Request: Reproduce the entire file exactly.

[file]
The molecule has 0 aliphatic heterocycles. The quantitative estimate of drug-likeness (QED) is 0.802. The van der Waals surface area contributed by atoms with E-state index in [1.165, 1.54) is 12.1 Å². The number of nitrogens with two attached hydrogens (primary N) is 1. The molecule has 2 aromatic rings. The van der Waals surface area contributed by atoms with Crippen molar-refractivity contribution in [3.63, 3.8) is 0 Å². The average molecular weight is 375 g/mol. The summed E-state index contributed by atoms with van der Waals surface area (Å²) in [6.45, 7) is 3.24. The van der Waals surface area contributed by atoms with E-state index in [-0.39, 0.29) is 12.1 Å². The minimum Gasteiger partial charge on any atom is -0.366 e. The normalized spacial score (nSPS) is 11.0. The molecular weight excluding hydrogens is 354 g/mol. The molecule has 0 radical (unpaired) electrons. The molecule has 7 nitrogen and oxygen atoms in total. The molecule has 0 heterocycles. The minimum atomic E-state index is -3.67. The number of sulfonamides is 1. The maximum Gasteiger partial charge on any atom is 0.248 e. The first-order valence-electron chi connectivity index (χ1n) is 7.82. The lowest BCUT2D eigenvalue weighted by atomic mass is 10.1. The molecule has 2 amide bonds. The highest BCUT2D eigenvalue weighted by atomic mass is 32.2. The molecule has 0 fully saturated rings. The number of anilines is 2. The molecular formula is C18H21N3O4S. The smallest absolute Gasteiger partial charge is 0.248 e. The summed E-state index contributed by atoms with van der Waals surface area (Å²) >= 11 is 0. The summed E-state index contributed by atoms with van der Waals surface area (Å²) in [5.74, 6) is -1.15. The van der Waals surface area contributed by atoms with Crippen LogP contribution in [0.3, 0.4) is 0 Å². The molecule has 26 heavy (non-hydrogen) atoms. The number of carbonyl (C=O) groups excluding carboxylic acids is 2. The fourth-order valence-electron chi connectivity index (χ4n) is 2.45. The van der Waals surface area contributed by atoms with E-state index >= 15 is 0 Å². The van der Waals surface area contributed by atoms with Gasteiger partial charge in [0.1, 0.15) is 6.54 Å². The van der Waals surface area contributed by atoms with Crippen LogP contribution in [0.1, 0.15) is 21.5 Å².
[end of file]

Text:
The molecule has 0 aliphatic heterocycles. The quantitative estimate of drug-likeness (QED) is 0.802. The van der Waals surface area contributed by atoms with E-state index in [1.165, 1.54) is 12.1 Å². The number of nitrogens with two attached hydrogens (primary N) is 1. The molecule has 2 aromatic rings. The van der Waals surface area contributed by atoms with Crippen molar-refractivity contribution in [3.63, 3.8) is 0 Å². The average molecular weight is 375 g/mol. The summed E-state index contributed by atoms with van der Waals surface area (Å²) in [6.45, 7) is 3.24. The van der Waals surface area contributed by atoms with E-state index in [-0.39, 0.29) is 12.1 Å². The minimum Gasteiger partial charge on any atom is -0.366 e. The normalized spacial score (nSPS) is 11.0. The molecular weight excluding hydrogens is 354 g/mol. The molecule has 0 radical (unpaired) electrons. The molecule has 7 nitrogen and oxygen atoms in total. The molecule has 0 heterocycles. The minimum atomic E-state index is -3.67. The number of sulfonamides is 1. The maximum Gasteiger partial charge on any atom is 0.248 e. The first-order valence-electron chi connectivity index (χ1n) is 7.82. The lowest BCUT2D eigenvalue weighted by atomic mass is 10.1. The molecule has 2 amide bonds. The highest BCUT2D eigenvalue weighted by atomic mass is 32.2. The molecule has 0 fully saturated rings. The number of anilines is 2. The molecular formula is C18H21N3O4S. The smallest absolute Gasteiger partial charge is 0.248 e. The summed E-state index contributed by atoms with van der Waals surface area (Å²) >= 11 is 0. The summed E-state index contributed by atoms with van der Waals surface area (Å²) in [5.74, 6) is -1.15. The van der Waals surface area contributed by atoms with Crippen LogP contribution in [0.3, 0.4) is 0 Å². The molecule has 26 heavy (non-hydrogen) atoms. The number of carbonyl (C=O) groups excluding carboxylic acids is 2. The fourth-order valence-electron chi connectivity index (χ4n) is 2.45. The van der Waals surface area contributed by atoms with E-state index >= 15 is 0 Å². The van der Waals surface area contributed by atoms with Gasteiger partial charge in [0.1, 0.15) is 6.54 Å². The van der Waals surface area contributed by atoms with Crippen LogP contribution in [0.1, 0.15) is 21.5 Å².